ZOL896 Population and Community Ecology
ZOL897 Ecosystem Ecology & Global Change

Graduate Evolution Course (800 Level - l course)

ZOL/PLB849 Evolutionary Biology
* FW828 Conservation Genetics
* FOR842 Population Genetics
* ZOL855 Molecular Evolution

*These are advanced courses and require broad evolutionary biology background.

Most EEBB students will prefer to take the more general broadly based Evolutionary Biology course (cross-listed as PLB849 and ZOL849). Those students who already have a strong background in evolutionary biology may elect to take one of the more advanced courses listed above (*), but must receive approval of the instructor. Of course, more than one evolution course may be taken upon suggestion by a student’s guidance committee.

Quantitative Methods Course (800 Level - l course)

EEBB doctoral candidates are required to complete one course from the following list:

ANS870/943 Techniques of Analyzing Unbalanced Research Data
CSS921 Contemporary Statistical Models in Biology
FW850 Applied Multivariate Statistical Methods
FW857 Theoretical Ecology
ZOL851 Statistical Methods for Ecology and Evolution

In preparation for the selected class from the list above, many EEBB students  (particularly those who do not enter MSU with a strong background in statistical analysis of data) elect first to take STT 464 (Statistics for Biologists) and STT 814 (Advanced Statistics for Biologists), or courses that are equivalent to these in topical coverage.

7. Course requirements for a Master’s degree (Plan A or B) in the student’s affiliated home department with a specialization in EEBB

The EEBB Program requires courses in ecology, evolution, and quantitative methods for a specialization in association with a Master’s degree through the student’s participating home department. Several approved 800-level courses are listed below that can fulfill the ecology and evolution requirements. All EEBB Master’s students are also required to complete two courses in statistics, STT464 and either STT465 or STT814. An 800-level quantitative methods course is optional for the Masters Program. Substitution of any course that is not listed below requires formal approval as described in section III.A.8.

All EEBB students are expected to regularly attend the EEBB seminars each semester. Also, EEBB Master’s candidates must have at least one EEBB faculty member on their guidance committee.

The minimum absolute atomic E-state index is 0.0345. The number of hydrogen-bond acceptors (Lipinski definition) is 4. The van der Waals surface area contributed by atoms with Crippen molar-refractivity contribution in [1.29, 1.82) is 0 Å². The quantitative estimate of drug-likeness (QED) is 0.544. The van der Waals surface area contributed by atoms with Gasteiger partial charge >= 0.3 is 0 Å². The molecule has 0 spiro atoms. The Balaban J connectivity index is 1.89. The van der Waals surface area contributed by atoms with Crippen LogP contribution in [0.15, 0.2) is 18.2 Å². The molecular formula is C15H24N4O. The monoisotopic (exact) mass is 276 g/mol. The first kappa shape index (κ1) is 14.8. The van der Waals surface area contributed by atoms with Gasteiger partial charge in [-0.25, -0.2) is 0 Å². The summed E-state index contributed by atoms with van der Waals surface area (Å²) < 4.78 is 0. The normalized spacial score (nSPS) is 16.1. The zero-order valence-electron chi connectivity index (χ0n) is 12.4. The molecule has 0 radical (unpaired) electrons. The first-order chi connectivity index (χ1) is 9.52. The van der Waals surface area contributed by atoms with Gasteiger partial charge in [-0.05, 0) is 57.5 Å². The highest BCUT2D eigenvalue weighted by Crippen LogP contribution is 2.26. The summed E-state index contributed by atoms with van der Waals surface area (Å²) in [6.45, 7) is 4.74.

The courses that fulfill the ecology, evolution, and quantitative methods requirements are listed below:

Graduate Ecology Course (800 Level - l course)

PLB826 Tropical Biology: An Ecological Approach (OTS)
ENT844 Insect Ecology and Evolution
FW824 Analysis of Wildlife Population
FW840 Landscape Ecology
FW877 Fish Population Dynamics
FOR804 Forest Ecology
ZOL822 Topics in Ethology and Behavioral Ecology
ZOL896 Population and Community Ecology
ZOL897 Ecosystem Ecology & Global Change

Graduate Evolution Course (800 Level - l course)

ZOL/PLB849 Evolutionary Biology
* FW828 Conservation Genetics
* FOR842 Population Genetics
* ZOL855 Molecular Evolution

*These are advanced courses and require broad evolutionary biology background.

Most EEBB students will prefer to take the more general broadly based Evolutionary Biology course (cross-listed as PLB849 and ZOL849). Those students who already have a strong background in evolutionary biology may elect to take one of the more advanced courses listed above (*), but must receive approval of the instructor. Of course, more than one evolution course may be taken upon suggestion by a student’s guidance committee.

Quantitative Methods Course

An 800-level quantitative methods course from the list below is optional for the Masters Program. However, EEBB Master’s degree candidates are required to complete STT 464 and STT 814, or courses that are equivalent in coverage (requiring formal approval as described in section III.A.8 below).

ANS870/943 Techniques of Analyzing Unbalanced Research Data